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Physics of one-dimensional hybrids based on carbon nanotubes

05 December 2011

PhD ceremony: Mr. J. Gao, 12.45 uur, Aula Academiegebouw, Broerstraat 5, Groningen

Dissertation: Physics of one-dimensional hybrids based on carbon nanotubes

Promotor(s): prof. M.A. Loi

Faculty: Mathematics and Natural Sciences

In this thesis, we focus on two kinds of SWNT based one-dimensional organic-inorganic hybrids. We aimed to understand the fundamental properties and to find applications in optoelectronic device.

‘Peapods” in this work correspond to the hybrids in which organic small molecules are encapsulated inside single-walled carbon nanotubes (SWNTs). We introduce a family of peapods with thiophene oligomers. Configuration and kinetics of the encapsulated molecules inside the SWNTs were demonstrated by high-resolution transmission electron microscopy showing two arrays of molecules parallel to the SWNT walls. PL emission of the peapods compared to that of 6T in solution shows broader and less resolved feature. The PL lifetime of the peapods becomes shorter than that of the 6T molecule in the same solvent, indicating an interaction between ‘pea” and ‘pod” molecules. Theoretical calculations demonstrate van der Waals interaction as the bonding mechanism between the tube and the encapsulated molecule.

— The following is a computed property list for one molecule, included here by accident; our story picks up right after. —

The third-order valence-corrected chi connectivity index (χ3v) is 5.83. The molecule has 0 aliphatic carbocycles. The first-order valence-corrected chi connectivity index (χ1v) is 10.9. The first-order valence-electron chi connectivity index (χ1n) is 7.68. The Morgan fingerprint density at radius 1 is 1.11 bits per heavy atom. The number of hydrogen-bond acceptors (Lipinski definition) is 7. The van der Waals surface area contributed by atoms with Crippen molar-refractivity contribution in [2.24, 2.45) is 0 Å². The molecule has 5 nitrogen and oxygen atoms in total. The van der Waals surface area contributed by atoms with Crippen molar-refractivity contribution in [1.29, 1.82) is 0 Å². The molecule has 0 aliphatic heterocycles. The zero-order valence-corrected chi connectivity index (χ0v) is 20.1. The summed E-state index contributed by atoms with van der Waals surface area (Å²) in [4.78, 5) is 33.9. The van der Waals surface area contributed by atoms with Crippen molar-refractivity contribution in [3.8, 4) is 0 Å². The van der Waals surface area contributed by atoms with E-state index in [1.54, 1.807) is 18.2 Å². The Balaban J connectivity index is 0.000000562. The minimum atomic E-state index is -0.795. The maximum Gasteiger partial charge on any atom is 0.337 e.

The other object has been explored in this study is named ‘polymer-wrapped SWNTs”. We investigated the mechanism of poly(9,9-di-n-octylfluorenyl-2,7-diyl) (PFO)-carbon nanotube interaction in toluene, which leads to a selective sorting of only 5 kinds of semiconducting SWNTs. The interaction is dominated by the octyl-octyl zipping mechanism that locks the polymer chains on the nanotubes. We also used PFO sorted semiconducting SWNTs in the application of field effect transistors (FETs). Extrinsic effects on the electrical characteristics of SWNT FETs were studied. Furthermore, we observed that SWNT dispersions are influenced by the molecular weight and the structure of side-chains of the polymer.

Last modified:15 September 2017 3.41 p.m.

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